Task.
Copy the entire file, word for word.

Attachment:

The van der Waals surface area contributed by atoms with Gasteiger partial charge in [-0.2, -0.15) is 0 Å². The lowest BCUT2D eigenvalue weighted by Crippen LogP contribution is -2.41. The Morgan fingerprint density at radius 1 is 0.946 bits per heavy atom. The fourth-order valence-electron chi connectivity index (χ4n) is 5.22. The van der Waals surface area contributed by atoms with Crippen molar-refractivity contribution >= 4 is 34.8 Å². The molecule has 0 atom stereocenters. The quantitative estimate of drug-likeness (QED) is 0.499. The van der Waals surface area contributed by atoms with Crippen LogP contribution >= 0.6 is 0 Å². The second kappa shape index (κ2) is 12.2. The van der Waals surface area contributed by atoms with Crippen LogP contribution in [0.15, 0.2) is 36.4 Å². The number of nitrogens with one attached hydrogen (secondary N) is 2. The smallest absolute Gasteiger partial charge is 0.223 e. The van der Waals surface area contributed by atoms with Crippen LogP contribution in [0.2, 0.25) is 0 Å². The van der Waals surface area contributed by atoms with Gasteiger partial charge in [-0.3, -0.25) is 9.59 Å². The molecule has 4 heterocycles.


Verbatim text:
The van der Waals surface area contributed by atoms with Gasteiger partial charge in [-0.2, -0.15) is 0 Å². The lowest BCUT2D eigenvalue weighted by Crippen LogP contribution is -2.41. The Morgan fingerprint density at radius 1 is 0.946 bits per heavy atom. The fourth-order valence-electron chi connectivity index (χ4n) is 5.22. The van der Waals surface area contributed by atoms with Crippen molar-refractivity contribution >= 4 is 34.8 Å². The molecule has 0 atom stereocenters. The quantitative estimate of drug-likeness (QED) is 0.499. The van der Waals surface area contributed by atoms with Crippen LogP contribution >= 0.6 is 0 Å². The second kappa shape index (κ2) is 12.2. The van der Waals surface area contributed by atoms with Crippen LogP contribution in [0.15, 0.2) is 36.4 Å². The number of nitrogens with one attached hydrogen (secondary N) is 2. The smallest absolute Gasteiger partial charge is 0.223 e. The van der Waals surface area contributed by atoms with Crippen LogP contribution in [0.2, 0.25) is 0 Å². The van der Waals surface area contributed by atoms with Gasteiger partial charge in [-0.3, -0.25) is 9.59 Å². The molecule has 4 heterocycles.